My husband and I had dinner at Tokyo, a small Japanese restaurant. Some might call it a “hole in the wall.” Regular diners, like ourselves, use the phrase lovingly. In other words the restaurant’s appearance is nothing spectacular, but its food is “to die for,” and its prices are fair. My combination dinner of miso soup, salad with Japanese dressing, teriyaki salmon, California roll, brown rice and a peeled orange that was sweet and juicy, “hit the spot.” I love Japanese food, at least the westernized version of the more traditional fare.
During dinner my husband asked if I’d thought about the next topic for my blog. I said “Yes, that I had.” The recent Tsunami in Japan had me thinking about its people. While I don’t know anyone who lives there, I’m well acquainted with their culture. Hawaii is a melting pot of ethnicities, Japanese being one of them. Historically they were enlisted to work the plantations, replacing the first wave of immigrants, the Chinese, who improved their lot, moving from laborers to small business owners.
Growing up among the Japanese in Maui, I saw them as a quiet, soft-spoken, hard-working people. Family and honor were important in their culture. They were leaders, for sure, but they led by example. Children knew what was expected of them, because they did as their parents did. And the adults seemed to do whatever was necessary to provide for themselves and their families, by simply doing. They grew their own produce, they fished, they opened small mom and pop grocery stores. From what I observed, the Japanese seemed a very self-sufficient people. Moreover, I never heard them complain. It seemed they felt anything was possible, if they just worked hard enough.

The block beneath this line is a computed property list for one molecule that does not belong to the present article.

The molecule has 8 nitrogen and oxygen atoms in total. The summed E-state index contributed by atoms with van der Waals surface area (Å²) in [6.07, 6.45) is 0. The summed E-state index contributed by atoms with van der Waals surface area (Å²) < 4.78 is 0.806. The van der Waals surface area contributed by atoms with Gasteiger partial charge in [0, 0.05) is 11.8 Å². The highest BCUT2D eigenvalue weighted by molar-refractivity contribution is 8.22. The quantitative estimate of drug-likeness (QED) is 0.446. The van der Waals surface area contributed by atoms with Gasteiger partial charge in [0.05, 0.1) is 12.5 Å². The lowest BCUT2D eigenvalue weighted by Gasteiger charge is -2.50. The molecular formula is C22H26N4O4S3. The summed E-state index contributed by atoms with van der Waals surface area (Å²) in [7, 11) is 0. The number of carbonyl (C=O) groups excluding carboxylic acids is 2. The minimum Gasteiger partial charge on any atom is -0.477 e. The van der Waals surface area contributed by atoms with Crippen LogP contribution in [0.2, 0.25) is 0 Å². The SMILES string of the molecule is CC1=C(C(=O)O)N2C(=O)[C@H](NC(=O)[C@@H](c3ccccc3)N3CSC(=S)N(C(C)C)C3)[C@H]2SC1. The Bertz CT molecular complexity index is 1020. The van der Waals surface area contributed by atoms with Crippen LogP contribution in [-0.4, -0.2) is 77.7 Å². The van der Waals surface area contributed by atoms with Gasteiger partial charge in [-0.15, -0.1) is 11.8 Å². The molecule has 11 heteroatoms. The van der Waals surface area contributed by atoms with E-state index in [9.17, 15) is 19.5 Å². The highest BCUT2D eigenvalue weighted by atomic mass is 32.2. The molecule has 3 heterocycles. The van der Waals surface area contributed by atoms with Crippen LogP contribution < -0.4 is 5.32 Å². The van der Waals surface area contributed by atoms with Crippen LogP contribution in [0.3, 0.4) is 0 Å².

When learning of the devastating losses it has suffered in the wake of the Tsunami, I could only think that Japan will re-emerge strong once again, like the mythological phoenix which arose from its own ashes. It is not a nation that cries out in desperation. Instead its people will put their noses to the proverbial grindstone, and rebuild their country from the ground up, making it even better than before. If God ever imbued a people with the gift of everlasting hope, in my opinion it would have to be the Japanese.